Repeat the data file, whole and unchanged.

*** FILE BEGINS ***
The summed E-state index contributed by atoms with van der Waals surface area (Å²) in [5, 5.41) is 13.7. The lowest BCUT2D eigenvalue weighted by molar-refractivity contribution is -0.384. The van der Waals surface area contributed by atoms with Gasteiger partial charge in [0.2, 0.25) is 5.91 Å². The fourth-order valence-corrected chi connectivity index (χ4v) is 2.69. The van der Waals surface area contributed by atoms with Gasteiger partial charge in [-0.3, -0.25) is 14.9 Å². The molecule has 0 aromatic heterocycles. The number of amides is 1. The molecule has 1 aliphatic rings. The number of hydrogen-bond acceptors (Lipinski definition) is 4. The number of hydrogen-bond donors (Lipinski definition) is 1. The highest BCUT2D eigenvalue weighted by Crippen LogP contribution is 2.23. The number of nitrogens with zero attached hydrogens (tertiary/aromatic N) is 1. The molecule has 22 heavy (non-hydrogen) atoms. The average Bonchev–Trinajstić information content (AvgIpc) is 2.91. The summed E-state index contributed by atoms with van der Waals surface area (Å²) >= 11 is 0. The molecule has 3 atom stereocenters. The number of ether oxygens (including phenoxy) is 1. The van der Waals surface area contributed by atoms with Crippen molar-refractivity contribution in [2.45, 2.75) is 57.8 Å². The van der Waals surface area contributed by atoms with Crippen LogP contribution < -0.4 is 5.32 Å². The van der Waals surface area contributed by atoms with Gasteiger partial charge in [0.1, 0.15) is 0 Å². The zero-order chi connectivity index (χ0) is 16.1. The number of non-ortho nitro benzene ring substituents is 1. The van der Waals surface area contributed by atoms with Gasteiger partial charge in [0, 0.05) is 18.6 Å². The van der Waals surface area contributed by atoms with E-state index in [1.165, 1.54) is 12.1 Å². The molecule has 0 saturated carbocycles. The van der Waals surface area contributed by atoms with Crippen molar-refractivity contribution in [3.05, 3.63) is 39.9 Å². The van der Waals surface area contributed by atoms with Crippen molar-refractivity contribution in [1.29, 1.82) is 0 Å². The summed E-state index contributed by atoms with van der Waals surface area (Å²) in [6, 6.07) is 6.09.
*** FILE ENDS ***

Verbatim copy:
The summed E-state index contributed by atoms with van der Waals surface area (Å²) in [5, 5.41) is 13.7. The lowest BCUT2D eigenvalue weighted by molar-refractivity contribution is -0.384. The van der Waals surface area contributed by atoms with Gasteiger partial charge in [0.2, 0.25) is 5.91 Å². The fourth-order valence-corrected chi connectivity index (χ4v) is 2.69. The van der Waals surface area contributed by atoms with Gasteiger partial charge in [-0.3, -0.25) is 14.9 Å². The molecule has 0 aromatic heterocycles. The number of amides is 1. The molecule has 1 aliphatic rings. The number of hydrogen-bond acceptors (Lipinski definition) is 4. The number of hydrogen-bond donors (Lipinski definition) is 1. The highest BCUT2D eigenvalue weighted by Crippen LogP contribution is 2.23. The number of nitrogens with zero attached hydrogens (tertiary/aromatic N) is 1. The molecule has 22 heavy (non-hydrogen) atoms. The average Bonchev–Trinajstić information content (AvgIpc) is 2.91. The summed E-state index contributed by atoms with van der Waals surface area (Å²) >= 11 is 0. The molecule has 3 atom stereocenters. The number of ether oxygens (including phenoxy) is 1. The van der Waals surface area contributed by atoms with Crippen molar-refractivity contribution in [2.45, 2.75) is 57.8 Å². The van der Waals surface area contributed by atoms with Crippen LogP contribution < -0.4 is 5.32 Å². The van der Waals surface area contributed by atoms with Gasteiger partial charge in [0.1, 0.15) is 0 Å². The zero-order chi connectivity index (χ0) is 16.1. The number of non-ortho nitro benzene ring substituents is 1. The van der Waals surface area contributed by atoms with Gasteiger partial charge in [0, 0.05) is 18.6 Å². The van der Waals surface area contributed by atoms with E-state index in [1.165, 1.54) is 12.1 Å². The molecule has 0 saturated carbocycles. The van der Waals surface area contributed by atoms with Crippen molar-refractivity contribution in [3.05, 3.63) is 39.9 Å². The van der Waals surface area contributed by atoms with Crippen molar-refractivity contribution in [1.29, 1.82) is 0 Å². The summed E-state index contributed by atoms with van der Waals surface area (Å²) in [6, 6.07) is 6.09.